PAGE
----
In fact, remember how I said there’d be more on the tiki bar? Well, Lennon has created and will host a Vintage Tiki Weekend at the fabulous Caribbean Motel in Wildwood, NJ in May. She pitched the idea to the owners of the mid-century modern motel, and they loved it.
“You know what you do to help preserve mid-century modern America? You go to Wildwood, New Jersey, and you stay in a motel, and you have tiki cocktails and you dance to ‘60s music, and you meet people who are also into that stuff. Like, how much more fun can history be?”
Her readers agree. All 30 rooms blocked out for this weekend sold out in just 10 days.
Lennon’s latest project is her Kickstarter-funded videos. She’s just completed her 7th episode and her subjects include a root beer stand, a drive-in movie theatre, and New York City’s Donohue’s Steak House, family-owned-and-operated since 1950. Lennon also wrote about Donahue’s for the National Trust for Historic Preservation, an organization fighting the good fight and for whom she is a frequent contributor.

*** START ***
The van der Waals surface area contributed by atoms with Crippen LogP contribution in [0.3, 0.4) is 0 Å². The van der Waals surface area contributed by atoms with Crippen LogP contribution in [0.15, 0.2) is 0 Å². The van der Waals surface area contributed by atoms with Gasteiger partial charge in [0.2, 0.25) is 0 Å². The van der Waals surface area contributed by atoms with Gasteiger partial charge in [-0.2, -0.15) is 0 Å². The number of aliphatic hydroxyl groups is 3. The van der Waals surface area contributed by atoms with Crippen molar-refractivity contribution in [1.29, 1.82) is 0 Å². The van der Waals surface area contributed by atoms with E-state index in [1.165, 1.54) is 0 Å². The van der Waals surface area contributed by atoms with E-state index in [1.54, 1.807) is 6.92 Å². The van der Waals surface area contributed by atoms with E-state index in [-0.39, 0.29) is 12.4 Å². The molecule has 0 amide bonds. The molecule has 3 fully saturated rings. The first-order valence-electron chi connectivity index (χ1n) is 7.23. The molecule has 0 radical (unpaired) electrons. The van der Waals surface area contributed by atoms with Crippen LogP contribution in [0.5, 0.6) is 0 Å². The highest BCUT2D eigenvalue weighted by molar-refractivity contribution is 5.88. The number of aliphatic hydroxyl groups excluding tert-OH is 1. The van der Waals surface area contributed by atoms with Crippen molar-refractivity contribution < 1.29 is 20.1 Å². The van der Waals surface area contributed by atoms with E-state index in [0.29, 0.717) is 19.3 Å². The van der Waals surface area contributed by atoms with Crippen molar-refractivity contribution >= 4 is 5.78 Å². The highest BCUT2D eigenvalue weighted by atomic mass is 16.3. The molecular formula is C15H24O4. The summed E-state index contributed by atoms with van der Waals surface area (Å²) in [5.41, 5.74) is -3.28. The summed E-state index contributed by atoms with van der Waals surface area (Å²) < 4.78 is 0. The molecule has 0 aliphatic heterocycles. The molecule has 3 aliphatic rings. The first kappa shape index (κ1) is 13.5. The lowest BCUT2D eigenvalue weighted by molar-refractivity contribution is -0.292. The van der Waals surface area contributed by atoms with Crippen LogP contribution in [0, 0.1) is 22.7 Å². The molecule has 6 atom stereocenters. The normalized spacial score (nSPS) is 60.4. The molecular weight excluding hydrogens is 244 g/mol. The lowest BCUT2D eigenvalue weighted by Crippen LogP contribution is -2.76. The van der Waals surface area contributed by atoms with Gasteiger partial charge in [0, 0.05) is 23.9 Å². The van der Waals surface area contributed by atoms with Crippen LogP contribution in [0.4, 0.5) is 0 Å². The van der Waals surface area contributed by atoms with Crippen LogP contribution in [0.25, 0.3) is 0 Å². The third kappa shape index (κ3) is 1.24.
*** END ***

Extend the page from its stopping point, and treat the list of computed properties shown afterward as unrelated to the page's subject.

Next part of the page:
With the help of friend and filmmaker Rob Waters and his production company, W Films, Retro Roadmap has reached a wider audience. Lennon sees the purpose of these videos as providing education, entertainment, and the importance of preservation. She dubs it edutainment.
I want it to be entertaining, but I also want it to be motivating. I just don’t want people to be on their Barcalounger flipping through channels and going, ‘Okay, that place is great… LIKE!’ And they think they've actually done something. I’m trying to get people to realize two things: One - yes - these places are great, and two - they’re not going to survive if all you do is hit ‘like’ on Facebook. You need to go out there and you need to spend some time and money there. I want to empower the individual to feel like they can do something to effect change, and realize they can have fun doing it!"